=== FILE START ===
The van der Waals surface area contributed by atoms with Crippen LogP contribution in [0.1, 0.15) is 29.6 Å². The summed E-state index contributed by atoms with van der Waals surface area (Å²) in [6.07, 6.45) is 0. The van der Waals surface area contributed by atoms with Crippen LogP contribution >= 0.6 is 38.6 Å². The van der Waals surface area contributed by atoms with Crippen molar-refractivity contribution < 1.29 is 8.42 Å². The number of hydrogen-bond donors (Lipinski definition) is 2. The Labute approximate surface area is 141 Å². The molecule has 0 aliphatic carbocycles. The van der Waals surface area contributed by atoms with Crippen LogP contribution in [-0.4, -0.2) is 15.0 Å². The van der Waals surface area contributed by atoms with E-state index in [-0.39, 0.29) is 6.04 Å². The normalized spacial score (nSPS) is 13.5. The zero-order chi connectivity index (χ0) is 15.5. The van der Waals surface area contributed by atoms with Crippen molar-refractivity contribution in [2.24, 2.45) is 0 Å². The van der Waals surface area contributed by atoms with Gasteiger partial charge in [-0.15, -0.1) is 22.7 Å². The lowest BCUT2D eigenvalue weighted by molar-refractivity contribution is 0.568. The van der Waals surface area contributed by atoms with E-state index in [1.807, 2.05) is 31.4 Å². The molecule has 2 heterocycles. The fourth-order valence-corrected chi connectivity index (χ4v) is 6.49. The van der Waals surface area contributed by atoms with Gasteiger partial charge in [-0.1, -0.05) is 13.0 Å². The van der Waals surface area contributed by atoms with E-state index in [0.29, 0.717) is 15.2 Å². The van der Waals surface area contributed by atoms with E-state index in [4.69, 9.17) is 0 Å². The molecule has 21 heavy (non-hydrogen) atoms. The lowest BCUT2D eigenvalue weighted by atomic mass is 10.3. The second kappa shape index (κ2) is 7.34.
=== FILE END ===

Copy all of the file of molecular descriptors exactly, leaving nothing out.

The van der Waals surface area contributed by atoms with Crippen LogP contribution in [0.1, 0.15) is 29.6 Å². The summed E-state index contributed by atoms with van der Waals surface area (Å²) in [6.07, 6.45) is 0. The van der Waals surface area contributed by atoms with Crippen LogP contribution >= 0.6 is 38.6 Å². The van der Waals surface area contributed by atoms with Crippen molar-refractivity contribution < 1.29 is 8.42 Å². The number of hydrogen-bond donors (Lipinski definition) is 2. The Labute approximate surface area is 141 Å². The molecule has 0 aliphatic carbocycles. The van der Waals surface area contributed by atoms with Crippen LogP contribution in [-0.4, -0.2) is 15.0 Å². The van der Waals surface area contributed by atoms with E-state index in [-0.39, 0.29) is 6.04 Å². The normalized spacial score (nSPS) is 13.5. The zero-order chi connectivity index (χ0) is 15.5. The van der Waals surface area contributed by atoms with Crippen molar-refractivity contribution in [2.24, 2.45) is 0 Å². The van der Waals surface area contributed by atoms with Gasteiger partial charge in [-0.15, -0.1) is 22.7 Å². The lowest BCUT2D eigenvalue weighted by molar-refractivity contribution is 0.568. The van der Waals surface area contributed by atoms with E-state index in [1.807, 2.05) is 31.4 Å². The molecule has 2 heterocycles. The fourth-order valence-corrected chi connectivity index (χ4v) is 6.49. The van der Waals surface area contributed by atoms with Gasteiger partial charge in [-0.1, -0.05) is 13.0 Å². The van der Waals surface area contributed by atoms with E-state index in [0.29, 0.717) is 15.2 Å². The van der Waals surface area contributed by atoms with E-state index in [4.69, 9.17) is 0 Å². The molecule has 21 heavy (non-hydrogen) atoms. The lowest BCUT2D eigenvalue weighted by atomic mass is 10.3. The second kappa shape index (κ2) is 7.34.